Melbourne losing its patience: Frustrated parents rip down QR codes requiring they sign in at PLAYGROUNDS – despite NO evidence of Covid transmission at ANY of them
- Bayside City Council reported vandals tore down signs at several playgrounds
- Photos of the damage show the signs have been cut and QR codes removed
- It comes less than a week after playgrounds re-opened on September 3
- The council has urged residents to report any missing and vandalised signage
Frustrated parents have ripped down QR code signs at playgrounds in Melbourne – after Dan Andrews backflipped on his controversial ban on kids using the equipment to stop parents gathering and socialising.
Bayside City Council, in Melbourne’s southern suburbs, shared photos of the destroyed signs on Tuesday and hit out at ‘mindless vandals’.
Signs at playgrounds on Tramway Parade in Beaumaris and in Wishart Reserve in Hampton East were torn through the middle, with the QR code removed.
They were destroyed less than a week after being installed across the council’s 61 playgrounds when the ban was overturned.
Bayside City Council reported on Tuesday that vandals had torn down several QR codes at playgrounds across the municipality less than a week after they were installed
‘The closure of playgrounds has been tough for our younger residents,’ Bayside Council said.
‘When restrictions partially eased, we installed QR codes and new Covid Safe signage to allow safe play to resume in all our playgrounds.’
The council urged parents to report missing and vandalised signage at local playgrounds and anyone who witnesses vandalism to report it immediately.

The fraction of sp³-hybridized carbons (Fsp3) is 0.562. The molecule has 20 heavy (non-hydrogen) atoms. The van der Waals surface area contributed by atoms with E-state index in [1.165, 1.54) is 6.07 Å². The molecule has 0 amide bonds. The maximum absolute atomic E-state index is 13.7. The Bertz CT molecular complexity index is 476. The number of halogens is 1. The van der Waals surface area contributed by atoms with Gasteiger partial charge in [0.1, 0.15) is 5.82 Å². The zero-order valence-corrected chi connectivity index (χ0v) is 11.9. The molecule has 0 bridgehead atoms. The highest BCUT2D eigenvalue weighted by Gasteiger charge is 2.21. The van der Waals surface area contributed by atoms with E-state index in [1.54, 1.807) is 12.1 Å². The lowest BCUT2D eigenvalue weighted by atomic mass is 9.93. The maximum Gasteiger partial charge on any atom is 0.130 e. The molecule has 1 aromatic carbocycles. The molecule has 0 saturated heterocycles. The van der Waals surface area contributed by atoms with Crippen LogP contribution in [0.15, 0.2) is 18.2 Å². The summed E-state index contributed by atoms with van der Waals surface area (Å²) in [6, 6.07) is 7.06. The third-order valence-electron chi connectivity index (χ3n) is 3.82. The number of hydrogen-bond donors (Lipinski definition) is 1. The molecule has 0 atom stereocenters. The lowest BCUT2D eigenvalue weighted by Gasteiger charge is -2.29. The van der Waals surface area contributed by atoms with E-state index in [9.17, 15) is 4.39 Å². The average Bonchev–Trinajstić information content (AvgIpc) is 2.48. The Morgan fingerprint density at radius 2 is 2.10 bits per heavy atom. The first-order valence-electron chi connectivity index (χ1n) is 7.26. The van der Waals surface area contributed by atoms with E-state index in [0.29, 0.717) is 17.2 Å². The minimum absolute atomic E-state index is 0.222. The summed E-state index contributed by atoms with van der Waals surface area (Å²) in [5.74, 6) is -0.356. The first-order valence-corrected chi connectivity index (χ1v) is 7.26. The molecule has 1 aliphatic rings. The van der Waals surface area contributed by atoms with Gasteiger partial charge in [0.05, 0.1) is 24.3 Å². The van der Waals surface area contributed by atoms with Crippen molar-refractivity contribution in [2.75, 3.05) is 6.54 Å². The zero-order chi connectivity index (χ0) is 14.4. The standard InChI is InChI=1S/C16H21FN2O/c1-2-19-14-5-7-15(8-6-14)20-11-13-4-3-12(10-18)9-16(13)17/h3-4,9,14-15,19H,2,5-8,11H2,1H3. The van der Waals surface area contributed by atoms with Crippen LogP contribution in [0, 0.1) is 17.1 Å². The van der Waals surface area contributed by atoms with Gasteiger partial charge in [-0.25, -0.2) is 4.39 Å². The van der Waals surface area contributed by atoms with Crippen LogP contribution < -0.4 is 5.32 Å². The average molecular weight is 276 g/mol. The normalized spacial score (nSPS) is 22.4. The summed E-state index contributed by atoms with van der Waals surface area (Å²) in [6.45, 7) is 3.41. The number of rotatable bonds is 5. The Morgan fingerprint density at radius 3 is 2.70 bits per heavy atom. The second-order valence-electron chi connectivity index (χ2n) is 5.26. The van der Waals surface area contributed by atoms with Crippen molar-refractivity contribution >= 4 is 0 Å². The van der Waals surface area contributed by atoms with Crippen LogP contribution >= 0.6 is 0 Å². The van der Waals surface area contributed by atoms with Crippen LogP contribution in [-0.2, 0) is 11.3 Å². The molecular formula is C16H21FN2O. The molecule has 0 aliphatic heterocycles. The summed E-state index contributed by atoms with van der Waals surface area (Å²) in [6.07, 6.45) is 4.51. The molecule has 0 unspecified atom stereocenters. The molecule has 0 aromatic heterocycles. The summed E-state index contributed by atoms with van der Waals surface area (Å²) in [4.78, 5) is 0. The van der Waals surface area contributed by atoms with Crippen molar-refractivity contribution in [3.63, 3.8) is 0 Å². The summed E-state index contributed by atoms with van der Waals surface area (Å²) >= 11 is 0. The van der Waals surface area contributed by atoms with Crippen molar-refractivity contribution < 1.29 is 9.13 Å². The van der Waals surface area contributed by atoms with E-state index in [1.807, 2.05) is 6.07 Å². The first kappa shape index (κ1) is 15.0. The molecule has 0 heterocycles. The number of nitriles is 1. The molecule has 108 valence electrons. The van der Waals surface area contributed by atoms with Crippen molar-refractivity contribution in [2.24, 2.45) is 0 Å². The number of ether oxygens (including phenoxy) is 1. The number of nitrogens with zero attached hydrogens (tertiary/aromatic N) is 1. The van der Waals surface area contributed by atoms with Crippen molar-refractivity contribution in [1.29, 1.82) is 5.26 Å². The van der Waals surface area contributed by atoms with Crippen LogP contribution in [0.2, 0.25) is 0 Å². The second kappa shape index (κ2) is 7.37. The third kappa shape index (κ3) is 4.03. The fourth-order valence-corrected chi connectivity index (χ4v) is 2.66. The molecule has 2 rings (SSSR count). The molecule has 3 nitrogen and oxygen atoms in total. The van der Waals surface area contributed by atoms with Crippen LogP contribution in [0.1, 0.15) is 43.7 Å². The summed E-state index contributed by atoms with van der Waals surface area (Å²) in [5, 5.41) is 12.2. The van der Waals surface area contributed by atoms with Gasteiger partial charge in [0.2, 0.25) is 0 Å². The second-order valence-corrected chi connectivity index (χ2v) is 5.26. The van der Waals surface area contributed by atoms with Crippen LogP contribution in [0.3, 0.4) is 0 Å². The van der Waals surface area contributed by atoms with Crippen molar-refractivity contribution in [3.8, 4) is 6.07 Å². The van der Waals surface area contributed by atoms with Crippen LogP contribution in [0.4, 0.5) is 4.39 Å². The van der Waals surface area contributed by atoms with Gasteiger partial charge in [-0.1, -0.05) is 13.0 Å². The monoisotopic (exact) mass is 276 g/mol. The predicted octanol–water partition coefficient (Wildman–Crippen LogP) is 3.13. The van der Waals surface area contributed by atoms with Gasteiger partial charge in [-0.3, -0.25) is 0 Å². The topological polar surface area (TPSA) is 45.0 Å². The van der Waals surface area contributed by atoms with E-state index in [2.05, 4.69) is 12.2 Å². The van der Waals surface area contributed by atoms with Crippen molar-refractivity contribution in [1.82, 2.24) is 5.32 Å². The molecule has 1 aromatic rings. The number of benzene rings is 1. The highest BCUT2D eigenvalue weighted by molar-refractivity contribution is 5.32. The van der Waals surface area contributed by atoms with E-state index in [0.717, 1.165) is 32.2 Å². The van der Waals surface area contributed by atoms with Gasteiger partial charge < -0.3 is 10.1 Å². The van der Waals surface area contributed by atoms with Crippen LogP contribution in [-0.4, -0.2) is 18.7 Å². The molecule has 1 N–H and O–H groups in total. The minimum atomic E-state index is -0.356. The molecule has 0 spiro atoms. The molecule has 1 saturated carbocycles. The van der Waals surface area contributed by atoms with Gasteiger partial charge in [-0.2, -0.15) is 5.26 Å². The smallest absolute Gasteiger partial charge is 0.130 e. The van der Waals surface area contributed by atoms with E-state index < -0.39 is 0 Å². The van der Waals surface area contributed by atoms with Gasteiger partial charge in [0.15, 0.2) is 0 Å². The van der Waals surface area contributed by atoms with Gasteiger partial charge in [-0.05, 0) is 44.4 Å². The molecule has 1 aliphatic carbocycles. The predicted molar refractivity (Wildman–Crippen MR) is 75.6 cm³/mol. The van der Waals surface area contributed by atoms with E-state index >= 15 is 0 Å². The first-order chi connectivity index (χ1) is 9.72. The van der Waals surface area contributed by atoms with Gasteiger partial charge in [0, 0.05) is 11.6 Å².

‘We do not want the mindless actions of a few to spoil the safe enjoyment of everyone and encourage residents to monitor these important public safety signs,’ it said.
The council has urged residents to monitor the important public safety signs and report missing and vandalised signage at their local playgrounds
Bayside City Council said it was assessing the amount of damage and the cost to replace the vandalised signs.
Premier Andrews closed playgrounds, basketball courts, skate parks and exercise equipment across Victoria on August 16 as he tightened the city’s lockdown.
Many parents were furious and pleaded Mr Andrews to reverse the ban, and he finally did so on September 1.
Victorian chief health officer Professor Brett Sutton admitted that playgrounds closed due to parents using them to meet up, not over fears of transmission between children.
Premier Dan Andrews had announced on August 16 that playgrounds across the state would close to reduce the possibility of transmission events, before later backflipping on the rule
Playgrounds across the state re-opened on September 3 and adults must now check in using the QR code system when they visit
‘My advice on playgrounds originally was because we saw that people were using it as a loophole to have de facto meetings across households, neighbourhoods, families,’ he said.
Since the ban was overturned, only children under 12 can visit a playground with only one parent, guardian or carer.
A second parent, guardian or carer can also go to the playground if required for children with additional needs.
Adults cannot remove their masks to eat or drink while visiting a playground and need to check in using the Victorian QR code system.
Victoria recorded 221 new locally acquired cases on Wednesday morning.
Under Victoria’s current restrictions, only children under 12 can visit a playground with one parent or carer
Vandals tear down QR signs at Melbourne playgrounds in Bayside City Council